The Rejection of Pascal's Wager
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The Authorship of the Pentateuch

The first five books of the Bible, - Genesis, Exodus, Leviticus, Numbers and Deuteronomy - collectively called the Pentateuch by Christians and the Torah by Jews, hold an important place in the Old Testament. In the Pentateuch or Torah we find the first incidence of God's covenant with Israel, the laying down of the Ten Commandments and introduction of Jewish religious laws. It was therefore fitting that tradition attributes the authorship of these books to Moses, certainly one of the most important of the Hebrew prophets. All Christian fundamentalists accept Moses as the author of the Pentateuch. The Roman Catholic Church, in agreement with them, issued a decree early in the twentieth century, to be accepted without question by all Catholics, that Moses was the literal of these books.[1] Whether by blind faith or by decree it can be shown that this attribution, like the myth of the inerrant Bible, is simply false.

Given below are some of the considerations that goes towards proving this.

No Internal Claim of Mosaic Authorship

There is no direct claim of Mosaic authorship in any of the five books. Although there are passages attributed to Moses (Deuteronomy 1:5, 4:45, 31:10) and passages that said that Moses made specific written records (Exodus 17:14, 24:4, 34:27, Numbers 33:2, Deuteronomy 31:9,24). But nowhere in any of these books is there any allusion to itself being written by the Jewish prophet. In fact, whenever we find that references to Moses are always in the third person (see for example Numbers 2:1, 5:1, 31:1, Deuteronomy 33:1). While it may be possible that Moses chose to write in that sort of a fashion, this supposition adds no weight whatsoever to the assertion of Mosaic authorship.[2]

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Some Passages Simply Could Not Have Been Written by Moses

There are passages about Moses within the five books that simply could not have been written by Moses himself. One example:

Numbers 12:3
Now the man Moses was very meek, above all the men which were upon the face of the earth.

As Richard Friedman, Professor of Hebrew and Comparative Literature at the University California, San Diego mentioned in his book Who Wrote the Bible?:

[N]ormally one would not expect the humblest man on earth to point out that he is the humblest man on earth. [3]

We find references to Moses that spoke of him as though he was a long gone prophet. Some examples:

Exodus 11:3
Moreover, the man Moses was very great in the land of Egypt.

Deuteronomy 34:10
And there arose not a prophet since in Israel like unto Moses…

When we take into consideration Moses’ reputed humility, such passages could only have been written by another who held Moses in high regard.

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The Presence of Anachronisms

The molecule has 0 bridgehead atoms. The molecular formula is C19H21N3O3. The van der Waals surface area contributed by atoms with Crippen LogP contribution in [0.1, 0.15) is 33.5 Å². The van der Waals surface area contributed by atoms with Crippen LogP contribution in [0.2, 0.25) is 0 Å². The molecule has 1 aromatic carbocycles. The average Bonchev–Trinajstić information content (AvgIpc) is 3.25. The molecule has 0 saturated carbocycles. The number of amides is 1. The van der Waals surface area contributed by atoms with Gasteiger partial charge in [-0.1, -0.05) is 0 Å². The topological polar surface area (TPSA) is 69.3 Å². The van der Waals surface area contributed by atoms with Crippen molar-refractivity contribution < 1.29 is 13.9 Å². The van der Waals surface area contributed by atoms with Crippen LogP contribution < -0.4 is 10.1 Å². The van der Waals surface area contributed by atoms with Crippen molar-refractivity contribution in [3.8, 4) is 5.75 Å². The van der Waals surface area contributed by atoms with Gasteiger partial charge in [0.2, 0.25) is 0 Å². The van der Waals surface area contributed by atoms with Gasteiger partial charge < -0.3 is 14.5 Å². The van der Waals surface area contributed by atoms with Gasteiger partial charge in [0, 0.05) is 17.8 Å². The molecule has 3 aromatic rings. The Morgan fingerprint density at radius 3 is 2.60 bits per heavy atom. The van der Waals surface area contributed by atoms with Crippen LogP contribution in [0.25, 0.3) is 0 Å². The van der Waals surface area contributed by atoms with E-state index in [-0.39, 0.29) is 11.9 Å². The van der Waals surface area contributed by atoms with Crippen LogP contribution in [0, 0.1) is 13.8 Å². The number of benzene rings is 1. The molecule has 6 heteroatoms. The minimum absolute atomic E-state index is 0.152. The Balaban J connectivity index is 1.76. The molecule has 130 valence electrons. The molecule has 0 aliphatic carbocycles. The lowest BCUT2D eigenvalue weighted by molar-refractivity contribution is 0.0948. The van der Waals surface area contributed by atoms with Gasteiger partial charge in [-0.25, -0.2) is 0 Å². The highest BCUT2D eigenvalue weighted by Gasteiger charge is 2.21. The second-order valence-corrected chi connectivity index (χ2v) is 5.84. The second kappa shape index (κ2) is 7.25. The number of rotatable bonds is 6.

Secondly, the presence of anachronisms, i.e. allusions to names or things in the wrong historical setting, adds further weight against the authorship of Moses. This idea needs a little explaining. The example I will use is that used by Thomas Paine in his book The Age of Reason (1796). The city of New York, before 1664 was called New Amsterdam. Should we discover an undated document that discussed events of, let us say, mid-seventeenth century New England, which called the city New York, we can immediately conclude that it was written after 1664. For no one could have known before 1664 that New Amsterdam would be called New York after that year.

Now, the city in the Bible that went through a similar kind of name change was the city of Dan. The old name for this city was Laish, and the account of its conquest and change of names is given in the book of Judges.

Judges 18:27-29
And taking what Micah had made, and the priest who belonged to him, the Danites came to Laish, to a people quiet and unsuspecting and smote them with the edge of the sword, and burned the city with fire. And there was no deliverer because it was far from Sidon. It was in the valley which belongs to Bethrehob. And they rebuilt the city and dwelt in it. And they named the city Dan, after the name of Dan their ancestor who was born in Israel; but the name of the city was Laish at the first.

This account of the conquest of Laish and the changing of its name to Dan is placed in the Bible, immediately after the death of Samson. Now Samson was the twelfth, and last, Judge. The Judges were the rulers of Israel after the death of Joshua. Moses died more than two hundred years before Samson. Thus, the name of the city of Laish was changed to Dan only some two to three centuries after the death of Moses. Keep this in mind as you read this passage from Genesis below:

Genesis 14:14
When Abram heard that his kinsman had been taken captive, he led forth his trained men, born in his house, three hundred and eighteen of them, and went in pursuit as far as Dan.

As we have reasoned earlier, this allusion to Dan, is an anachronism, and could not have been written by Moses. The passage could only have been written by someone who lived after the period of the Judges, when Laish had become Dan, more than two hundred years after the death of Moses. [4]

We find this same anachronism in Genesis 23:2 which provided an explanatory note that Kirjath-arba, the town where Rachel died is Hebron. The city of Kirjath-arba was not called Hebron until the time of the conquest when Joshua gave it to Caleb (Joshua 14:13-15).

Another passage which shows that the books -or at least some portions of it- were written after the time of Solomon:

Genesis 36:31